As has been noted previously, the difference in color between the first shade and the second shade should be at least 3.5. The difference in color between the first shade and the non-colored portion is at least 6. The difference in color between the second shade and the non-colored portion is at least 3.5. Through experimentation and reduction to practice of the invention, it has been determined that the preferred creation of depth perception happens at about and above these set parameters. For products substantially not having a non-colored portion within the measurement zone (i.e., a gradient or fully colored product), the above criteria for the shaded portions (i.e., ΔE*≧3.5) remains the preferred standard.
Chart I above clearly shows the ΔE*s obtained between multi-tone (e.g., two tone) and single tone signals. Formed films and nonwovens useful for the invention herein are those which will allow the sufficient penetration of light therethrough such that the shaded portions may be clearly discerned and such that such discernment produces the depth perception effect. The color may be any suitable color fitting within the parameters herein for ΔE* between colored portions and non-colored portion (where it exists). For example, the colors green, blue, red, yellow, orange, purple and any other color within the color spectrum are suitable for the purposes described herein.
Sample Nos. 1 and 2 are clearly distinct in their ΔE*23. Specifically, the ΔE*23 (which is 6.10) is greater than 3.5. This ΔE23 indicates that there is a perceptible difference in color or lightness/darkness between the two points of measurement; i.e., between the second shaded portion and the non-colored (or white) portion (see
All documents cited in the Detailed Description of the Invention are, are, in relevant part, incorporated herein by reference; the citation of any document is not to be construed as an admission that it is prior art with respect to the present invention.
While particular embodiments of the present invention have been illustrated and described, it would be obvious to those skilled in the art that various other changes and modifications can be made without departing from the spirit and scope of the invention. It is therefore intended to cover in the appended claims all such changes and modifications that are within the scope of this invention.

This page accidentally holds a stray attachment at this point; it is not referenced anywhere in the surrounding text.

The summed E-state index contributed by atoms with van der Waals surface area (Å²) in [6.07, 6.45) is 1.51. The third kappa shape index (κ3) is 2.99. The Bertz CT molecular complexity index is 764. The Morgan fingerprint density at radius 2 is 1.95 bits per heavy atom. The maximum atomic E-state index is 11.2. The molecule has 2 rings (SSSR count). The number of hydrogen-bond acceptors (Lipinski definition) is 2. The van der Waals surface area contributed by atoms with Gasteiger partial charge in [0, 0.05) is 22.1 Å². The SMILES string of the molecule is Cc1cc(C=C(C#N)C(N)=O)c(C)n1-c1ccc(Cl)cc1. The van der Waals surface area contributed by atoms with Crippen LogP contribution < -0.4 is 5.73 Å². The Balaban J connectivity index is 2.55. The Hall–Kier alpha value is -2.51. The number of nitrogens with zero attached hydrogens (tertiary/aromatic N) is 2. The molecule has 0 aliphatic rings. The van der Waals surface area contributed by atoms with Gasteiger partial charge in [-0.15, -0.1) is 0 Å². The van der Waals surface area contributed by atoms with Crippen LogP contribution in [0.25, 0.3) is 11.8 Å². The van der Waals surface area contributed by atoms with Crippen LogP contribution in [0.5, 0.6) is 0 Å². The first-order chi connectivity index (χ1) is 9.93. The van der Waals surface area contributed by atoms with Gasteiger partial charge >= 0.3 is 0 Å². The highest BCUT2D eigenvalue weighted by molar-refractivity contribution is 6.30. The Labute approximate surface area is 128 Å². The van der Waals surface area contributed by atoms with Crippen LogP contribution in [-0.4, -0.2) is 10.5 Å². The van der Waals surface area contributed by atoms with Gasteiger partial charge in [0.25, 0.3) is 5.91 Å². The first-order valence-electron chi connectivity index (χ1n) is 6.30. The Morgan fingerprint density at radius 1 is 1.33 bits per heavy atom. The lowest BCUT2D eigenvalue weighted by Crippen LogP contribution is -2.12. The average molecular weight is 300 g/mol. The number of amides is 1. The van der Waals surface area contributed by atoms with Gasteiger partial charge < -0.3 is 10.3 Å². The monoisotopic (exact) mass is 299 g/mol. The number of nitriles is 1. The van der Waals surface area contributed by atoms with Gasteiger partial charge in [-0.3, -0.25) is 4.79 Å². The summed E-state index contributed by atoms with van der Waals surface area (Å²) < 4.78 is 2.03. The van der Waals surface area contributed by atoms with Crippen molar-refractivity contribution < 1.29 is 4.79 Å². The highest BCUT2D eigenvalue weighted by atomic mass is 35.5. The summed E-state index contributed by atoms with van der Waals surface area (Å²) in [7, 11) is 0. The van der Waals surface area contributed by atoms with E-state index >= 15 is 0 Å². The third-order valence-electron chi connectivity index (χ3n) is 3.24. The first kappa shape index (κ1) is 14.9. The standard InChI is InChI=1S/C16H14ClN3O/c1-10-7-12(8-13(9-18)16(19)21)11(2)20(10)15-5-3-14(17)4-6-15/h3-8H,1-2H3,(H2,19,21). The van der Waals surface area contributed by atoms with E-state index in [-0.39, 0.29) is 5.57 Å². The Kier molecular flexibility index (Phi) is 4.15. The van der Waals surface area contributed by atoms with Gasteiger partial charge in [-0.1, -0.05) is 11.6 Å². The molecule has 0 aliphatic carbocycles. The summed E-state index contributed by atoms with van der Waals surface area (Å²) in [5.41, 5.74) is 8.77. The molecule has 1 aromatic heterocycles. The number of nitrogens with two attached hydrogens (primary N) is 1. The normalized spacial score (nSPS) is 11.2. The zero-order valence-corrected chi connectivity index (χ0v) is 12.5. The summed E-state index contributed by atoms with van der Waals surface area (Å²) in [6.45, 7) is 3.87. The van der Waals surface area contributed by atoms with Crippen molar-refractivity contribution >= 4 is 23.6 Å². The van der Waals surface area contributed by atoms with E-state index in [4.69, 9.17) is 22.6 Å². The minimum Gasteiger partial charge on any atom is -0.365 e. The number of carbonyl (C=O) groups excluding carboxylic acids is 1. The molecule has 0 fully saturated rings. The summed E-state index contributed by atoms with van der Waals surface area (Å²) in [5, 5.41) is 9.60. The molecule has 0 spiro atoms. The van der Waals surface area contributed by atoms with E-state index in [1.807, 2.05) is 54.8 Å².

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|US20080262454 *||Jun 24, 2008||Oct 23, 2008||Patricia Lee Christon||Absorbent article|
|US20080264824 *||Apr 27, 2007||Oct 30, 2008||Rosa Alejandra||Array of packages having wipes|
|US20080264828 *||Apr 27, 2007||Oct 30, 2008||The Procter & Gamble Company||Package having a composite window|
|US20090157021 *||Dec 14, 2007||Jun 18, 2009||Sullivan Suzanne K||Articles with informative patterns, and methods of making the same|
|US20110092939 *||Apr 21, 2011||Donoho Christopher D||Disposable diaper with pouches|
|US20110190685 *||Jan 29, 2010||Aug 4, 2011||Kelyn Anne Arora||Applicator having a color gradient|
|US20110202027 *||Aug 18, 2011||Patricia Lee Christon||Absorbent article|
|WO2015112693A1||Jan 22, 2015||Jul 30, 2015||The Procter & Gamble Company||Disposable absorbent articles comprising skin health composition(s) and related methods|
|WO2015171381A1||Apr 29, 2015||Nov 12, 2015||The Procter & Gamble Company||Hip to side silhouettes of adult disposable absorbent articles and arrays|
|WO2015171382A1||Apr 29, 2015||Nov 12, 2015||The Procter & Gamble Company||Waist to side silhouettes of adult disposable absorbent articles and arrays|
|WO2015171384A1||Apr 29, 2015||Nov 12, 2015||The Procter & Gamble Company||Length to side silhouettes of adult disposable absorbent articles and arrays|
|WO2016054497A1||Oct 2, 2015||Apr 7, 2016||The Procter & Gamble Company||Adult disposable absorbent articles and arrays comprising improved product lengths|
|U.S. Classification||604/385.01, 604/385.23|
|International Classification||A61F5/44, A61F13/20, A61F13/539, A61F13/15|
|Cooperative Classification||A61F13/84, A61F13/511, A61F2013/8497, A61F2013/51383, A61F2013/51377, A61F2013/5128, A61F13/531, A61F13/51394, A61F13/472, A61F13/15203|
|European Classification||A61F13/84, A61F13/511, A61F13/531, A61F13/472, A61F13/15J|
|Jun 22, 2010||FPAY||Fee payment|
Year of fee payment: 4
|Jun 24, 2014||FPAY||Fee payment|
Year of fee payment: 8